Discoveries of rich gold deposits continued in Plumas County through at least 1852. Gold mining now is carried on as a recreational pursuit, but gold was the original Plumas County cornerstone. Most geologists concur that there is twice as much gold still remaining in the Plumas County area than was ever taken out of it.

During the 1920’s and 1930’s, Plumas County was Number One in state copper production. Engle Mine on Lights Creek in northern Indian Valley produced $25 million over its lifetime. Walker Mine, 15-miles south, produced $23 million. Jack and James Ford discovered copper outcroppings above the North Arm of Indian Valley during the Civil War, while others found similar deposits along Genesee Valley’s Ward Creek. The Chapman brothers, at their primitive smelter in Genesee Valley, further processed the rich, naturally concentrated metal. During more than 15 years of operation, Engle Mine yielded 117 million pounds of copper, along with substantial amounts in gold and silver.

In Plumas County during the 1900’s, gold was the lure for miners and copper was the bread and butter of the mineral industry. Now, little is left to be seen of these massive efforts. Secluded rock piles and overgrown hillside scars are pretty much all that remains. This goes to show that mother nature has a way of healing herself of any scars or traces from people and their activities.

Early Hydraulic Mines in Plumas County

From 1855 to approximately 1859 there was extensive hydraulic mining activity in Plumas County. About four and a half millions ounces of California Gold was recovered using this method. Some of the sites worth mentioning are Nelson Point, Sawpit Flat, Gopher Hill, and the Upper Spanish Creek mines.

Copper Mining

Plumas County is also known for extensive copper mining. The Engles Copper mine and Superior Copper Mines produced gold as a by-product.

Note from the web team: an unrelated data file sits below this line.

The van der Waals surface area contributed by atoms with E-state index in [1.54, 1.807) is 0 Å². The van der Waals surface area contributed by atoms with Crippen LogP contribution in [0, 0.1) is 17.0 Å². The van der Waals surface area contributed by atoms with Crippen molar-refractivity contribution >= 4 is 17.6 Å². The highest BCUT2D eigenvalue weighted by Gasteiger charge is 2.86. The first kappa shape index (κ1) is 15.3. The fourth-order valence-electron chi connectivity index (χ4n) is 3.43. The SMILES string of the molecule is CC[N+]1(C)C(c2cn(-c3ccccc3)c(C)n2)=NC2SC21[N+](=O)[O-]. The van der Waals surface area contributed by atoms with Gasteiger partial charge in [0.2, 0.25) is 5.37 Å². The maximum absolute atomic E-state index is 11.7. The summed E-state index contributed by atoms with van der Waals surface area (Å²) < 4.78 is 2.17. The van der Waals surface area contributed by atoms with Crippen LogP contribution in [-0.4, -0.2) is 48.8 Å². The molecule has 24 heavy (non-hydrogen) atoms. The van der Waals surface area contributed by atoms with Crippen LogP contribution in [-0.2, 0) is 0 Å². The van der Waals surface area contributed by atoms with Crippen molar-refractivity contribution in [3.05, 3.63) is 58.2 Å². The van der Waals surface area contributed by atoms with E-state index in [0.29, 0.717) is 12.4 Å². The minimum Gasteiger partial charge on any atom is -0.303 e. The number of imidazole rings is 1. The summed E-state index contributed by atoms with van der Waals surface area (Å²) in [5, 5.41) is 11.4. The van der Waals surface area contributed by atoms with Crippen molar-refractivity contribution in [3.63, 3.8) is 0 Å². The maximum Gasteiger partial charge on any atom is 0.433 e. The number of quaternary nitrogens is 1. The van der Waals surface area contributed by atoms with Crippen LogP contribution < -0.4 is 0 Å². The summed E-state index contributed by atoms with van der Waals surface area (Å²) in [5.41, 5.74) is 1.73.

Crescent Mills District

The Crescent Mills District, located in township 26N, and Range 9E, at last report has about 40,000 ounces taken from that area. In area streams, in Quaternary gravels you will find placer gold.

Johnsville District & La Porte District

At the Green Mountain Mine they produced of 100,000 ounces of lode gold by 1890. In the Johnsville district, in the south-central part of county, in east l/2 of township 22N. range 11E, they had a total production, 393,000 gold ounces. All regional stream and bench gravels contain placer gold. The Plumas-Eureka Mine, was a major producer of lode gold. At the La Porte district, in southwest part of the county, in township 21N and range 9E, was the hydraulic mining center since 1850s, with total production, 1855-1959, of 2,910,000 gold ounces. At Mumfords Mill the area copper mines had a by product of gold. At Spring Garden go northeast 9 mile and you will find the Walker Mine, primarily copper mine with a by product of gold.

Plumas Eureka Mine work crew, Plumas County, circa 1889.

Plumas Eureka Mine work crew, Plumas County, circa 1889.

Plumas County Gold Producing Waterways

There are many gold producing streams and rivers in Plumas County, and some areas are likely unexplored, but here are some waterways that are widely known for past gold production.

A very nice find from a lucky person prospecting the Feather River.

Feather River Along the North Fork of the Feather River, near Belden are placer deposits.

Yuba River The Ancient Yuba River channel traced northeast of La Porte for 10 miles 500 to 1,500 feet wide and 10-130 feet deep, with placer gold concentrated in lower part 2 ft. above bedrock, it is a very rich placer deposit.

Indian Creek At Rich Bar, the area gravels along Indian Creek, a tributary of the Feather River, has very rich placers.

Area Attractions

The Plumas-Eureka State Park offers a supervised gold panning program during the summer. Call (530) 836-2380 for more information.

The Golden Caribou Mining Association offers gold panning lessons and equipment usage for first time gold panners. It operates out of Caribou Crossroads Campground and Cafe, located on Caribou Road just off Highway 70, 27 miles west of Quincy. The club has more than 1,800  acres of gold mining claims in the Plumas National Forest, and offers memberships for vacationers, as well as one-year trial and lifetime memberships.

The Advanced Geologic Gold Prospector’s Club based in Chester offers members access to claims throughout the county, along with equipment usage.  Call (530) 258-4228 for more information.

Plumas County Map

Plumas County Map

There is gold throughout the county, not just the areas mentioned. All you have to do is go find it. Good luck finding some of the California Gold!